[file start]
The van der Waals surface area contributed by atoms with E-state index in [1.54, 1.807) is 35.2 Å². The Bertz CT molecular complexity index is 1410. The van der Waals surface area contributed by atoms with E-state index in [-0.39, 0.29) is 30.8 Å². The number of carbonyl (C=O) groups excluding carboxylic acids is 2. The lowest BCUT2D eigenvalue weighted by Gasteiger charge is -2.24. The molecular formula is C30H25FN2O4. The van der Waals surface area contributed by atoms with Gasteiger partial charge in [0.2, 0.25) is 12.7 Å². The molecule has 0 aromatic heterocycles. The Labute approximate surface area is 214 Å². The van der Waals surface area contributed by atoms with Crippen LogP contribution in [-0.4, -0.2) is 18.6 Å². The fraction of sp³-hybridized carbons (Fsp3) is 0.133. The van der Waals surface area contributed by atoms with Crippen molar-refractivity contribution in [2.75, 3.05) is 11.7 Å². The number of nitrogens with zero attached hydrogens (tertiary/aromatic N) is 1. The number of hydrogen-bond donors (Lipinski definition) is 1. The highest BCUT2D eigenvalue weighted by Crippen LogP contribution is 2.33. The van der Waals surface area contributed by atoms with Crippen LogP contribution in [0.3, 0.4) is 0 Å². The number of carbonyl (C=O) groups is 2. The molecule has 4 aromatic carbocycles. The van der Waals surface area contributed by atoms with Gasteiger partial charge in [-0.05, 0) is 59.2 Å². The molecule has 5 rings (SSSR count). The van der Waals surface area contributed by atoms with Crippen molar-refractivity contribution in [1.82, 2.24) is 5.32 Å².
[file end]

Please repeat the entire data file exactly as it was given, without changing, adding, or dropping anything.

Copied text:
The van der Waals surface area contributed by atoms with E-state index in [1.54, 1.807) is 35.2 Å². The Bertz CT molecular complexity index is 1410. The van der Waals surface area contributed by atoms with E-state index in [-0.39, 0.29) is 30.8 Å². The number of carbonyl (C=O) groups excluding carboxylic acids is 2. The lowest BCUT2D eigenvalue weighted by Gasteiger charge is -2.24. The molecular formula is C30H25FN2O4. The van der Waals surface area contributed by atoms with Gasteiger partial charge in [0.2, 0.25) is 12.7 Å². The molecule has 0 aromatic heterocycles. The Labute approximate surface area is 214 Å². The van der Waals surface area contributed by atoms with Crippen LogP contribution in [-0.4, -0.2) is 18.6 Å². The fraction of sp³-hybridized carbons (Fsp3) is 0.133. The van der Waals surface area contributed by atoms with Crippen molar-refractivity contribution in [2.75, 3.05) is 11.7 Å². The number of nitrogens with zero attached hydrogens (tertiary/aromatic N) is 1. The number of hydrogen-bond donors (Lipinski definition) is 1. The highest BCUT2D eigenvalue weighted by Crippen LogP contribution is 2.33. The van der Waals surface area contributed by atoms with Crippen LogP contribution in [0.3, 0.4) is 0 Å². The number of carbonyl (C=O) groups is 2. The molecule has 4 aromatic carbocycles. The van der Waals surface area contributed by atoms with Gasteiger partial charge in [-0.05, 0) is 59.2 Å². The molecule has 5 rings (SSSR count). The van der Waals surface area contributed by atoms with Crippen molar-refractivity contribution in [1.82, 2.24) is 5.32 Å².